> have little effect on the powered ArcJet use.
>
> 6.  Do the command stations know what they're doing?
>      ------------------------------------------------
> We like to think so.  There is ABSOLUTELY NO EVIDENCE that the ammonia
> problem was due to a command error.   I cannot state that any clearer.
> Please bear in mind that we all take this task extremely seriously, and we
> spend a HUGE amount of time on it.  Just getting AO-40 into the 270/0
> position for the outgassing took several weeks of effort and calculation.
> When there is a problem, the amount of time required goes up
> exponentially.  The first requirement is to maintain the integrity of the
> spacecraft, then to gather critical information while it is still
> available, then to analyze the information, and then to report the
> findings.  I freely admit that my first thought when there's a problem is
> NOT to post a message to the amsat-bb.  This is not because we want a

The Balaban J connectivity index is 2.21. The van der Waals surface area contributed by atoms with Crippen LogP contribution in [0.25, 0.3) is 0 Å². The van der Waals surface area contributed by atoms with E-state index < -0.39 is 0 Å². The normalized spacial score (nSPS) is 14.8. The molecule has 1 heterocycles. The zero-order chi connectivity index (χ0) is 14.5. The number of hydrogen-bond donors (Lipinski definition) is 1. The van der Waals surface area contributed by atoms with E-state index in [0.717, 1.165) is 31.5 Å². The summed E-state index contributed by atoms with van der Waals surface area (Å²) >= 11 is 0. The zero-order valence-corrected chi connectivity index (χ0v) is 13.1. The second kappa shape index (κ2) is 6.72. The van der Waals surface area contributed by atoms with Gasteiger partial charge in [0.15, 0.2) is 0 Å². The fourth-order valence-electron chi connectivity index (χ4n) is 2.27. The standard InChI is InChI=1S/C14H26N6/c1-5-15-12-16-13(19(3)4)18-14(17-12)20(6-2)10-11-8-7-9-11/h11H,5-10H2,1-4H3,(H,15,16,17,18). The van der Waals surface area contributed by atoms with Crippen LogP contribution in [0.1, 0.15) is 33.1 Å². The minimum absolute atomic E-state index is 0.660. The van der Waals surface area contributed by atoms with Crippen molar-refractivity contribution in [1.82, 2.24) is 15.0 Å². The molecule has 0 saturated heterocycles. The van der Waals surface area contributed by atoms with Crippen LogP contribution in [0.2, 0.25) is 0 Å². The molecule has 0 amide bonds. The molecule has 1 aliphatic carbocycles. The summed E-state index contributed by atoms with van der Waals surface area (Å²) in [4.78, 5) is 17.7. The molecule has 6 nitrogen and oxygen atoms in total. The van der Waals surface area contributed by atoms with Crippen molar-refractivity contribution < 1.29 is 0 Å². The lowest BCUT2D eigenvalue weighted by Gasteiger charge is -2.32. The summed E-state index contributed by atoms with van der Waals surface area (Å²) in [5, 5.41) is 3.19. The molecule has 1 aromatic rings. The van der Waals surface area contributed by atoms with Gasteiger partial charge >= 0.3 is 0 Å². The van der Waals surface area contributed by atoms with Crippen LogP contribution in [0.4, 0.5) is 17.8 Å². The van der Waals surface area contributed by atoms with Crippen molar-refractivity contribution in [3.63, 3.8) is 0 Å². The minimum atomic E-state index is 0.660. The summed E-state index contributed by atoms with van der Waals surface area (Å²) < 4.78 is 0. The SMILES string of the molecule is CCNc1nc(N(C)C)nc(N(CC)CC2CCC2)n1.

> "cover-up," although I have been personally accused of this at least once
> in quite objectionable terms.  The reality is that we are busy trying to
> figure out if we still have a safe spacecraft, and then determine what's
> going on.  When we are sure that we have the best possible information, we
> fully report our findings.
>
> 7. What's going to break next?
>     ---------------------------
> The short answer is that we don't know.   I sincerely hope that nothing
> else malfunctions for a long, long time, but this is after all, rocket
> science.  Nothing is guaranteed.  However, there has been the suggestion
> that the command stations are rushing to test things without considering
> failure scenarios.  Nothing could be further from the truth.  Weeks of
> discussion were devoted to the ArcJet and possible failure modes.  These
> discussions involved the designers and builders of the ArcJet, the
> management team, etc.  Out of these discussions came the decision to "cold
> outgas" before trying hot outgassing, and to orient to raise perigee,
since
> a faulty or stuck valve in this orientation would not destroy the orbit.
> Consider that if we had been oriented differently we could be at -350 km
> rather than +850 km perigee height!!
>
> The momentum wheels have not yet been tested.  Rest assured that when they
> are, it will be after lengthy discussions regarding failure possibilities,
> recovery modes, etc.  I do not regard this as a particular risky test,